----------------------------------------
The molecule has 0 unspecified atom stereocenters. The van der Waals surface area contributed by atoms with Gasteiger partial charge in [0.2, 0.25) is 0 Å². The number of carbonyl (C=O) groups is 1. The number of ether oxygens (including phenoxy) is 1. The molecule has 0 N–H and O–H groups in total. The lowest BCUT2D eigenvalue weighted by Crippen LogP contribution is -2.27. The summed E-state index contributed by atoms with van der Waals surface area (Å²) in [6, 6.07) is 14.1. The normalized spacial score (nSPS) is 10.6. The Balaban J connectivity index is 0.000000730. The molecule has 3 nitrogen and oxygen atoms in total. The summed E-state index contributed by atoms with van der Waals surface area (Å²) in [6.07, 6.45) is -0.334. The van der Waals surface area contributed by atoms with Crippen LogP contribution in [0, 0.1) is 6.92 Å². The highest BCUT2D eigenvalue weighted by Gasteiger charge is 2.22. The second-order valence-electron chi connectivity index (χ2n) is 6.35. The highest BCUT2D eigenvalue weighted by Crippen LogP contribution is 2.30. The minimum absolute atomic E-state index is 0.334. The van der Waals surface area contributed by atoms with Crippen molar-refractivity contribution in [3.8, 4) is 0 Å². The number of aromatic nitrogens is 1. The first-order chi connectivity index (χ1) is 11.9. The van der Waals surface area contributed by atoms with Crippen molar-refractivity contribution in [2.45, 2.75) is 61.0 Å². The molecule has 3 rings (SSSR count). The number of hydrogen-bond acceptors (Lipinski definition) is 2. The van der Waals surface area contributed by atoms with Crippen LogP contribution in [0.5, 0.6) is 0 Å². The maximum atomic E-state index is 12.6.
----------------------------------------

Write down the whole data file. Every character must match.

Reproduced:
The molecule has 0 unspecified atom stereocenters. The van der Waals surface area contributed by atoms with Gasteiger partial charge in [0.2, 0.25) is 0 Å². The number of carbonyl (C=O) groups is 1. The number of ether oxygens (including phenoxy) is 1. The molecule has 0 N–H and O–H groups in total. The lowest BCUT2D eigenvalue weighted by Crippen LogP contribution is -2.27. The summed E-state index contributed by atoms with van der Waals surface area (Å²) in [6, 6.07) is 14.1. The normalized spacial score (nSPS) is 10.6. The Balaban J connectivity index is 0.000000730. The molecule has 3 nitrogen and oxygen atoms in total. The summed E-state index contributed by atoms with van der Waals surface area (Å²) in [6.07, 6.45) is -0.334. The van der Waals surface area contributed by atoms with Crippen LogP contribution in [0, 0.1) is 6.92 Å². The highest BCUT2D eigenvalue weighted by Gasteiger charge is 2.22. The second-order valence-electron chi connectivity index (χ2n) is 6.35. The highest BCUT2D eigenvalue weighted by Crippen LogP contribution is 2.30. The minimum absolute atomic E-state index is 0.334. The van der Waals surface area contributed by atoms with Crippen molar-refractivity contribution in [3.8, 4) is 0 Å². The number of aromatic nitrogens is 1. The first-order chi connectivity index (χ1) is 11.9. The van der Waals surface area contributed by atoms with Crippen molar-refractivity contribution in [2.45, 2.75) is 61.0 Å². The molecule has 3 rings (SSSR count). The number of hydrogen-bond acceptors (Lipinski definition) is 2. The van der Waals surface area contributed by atoms with Crippen LogP contribution in [0.5, 0.6) is 0 Å². The maximum atomic E-state index is 12.6.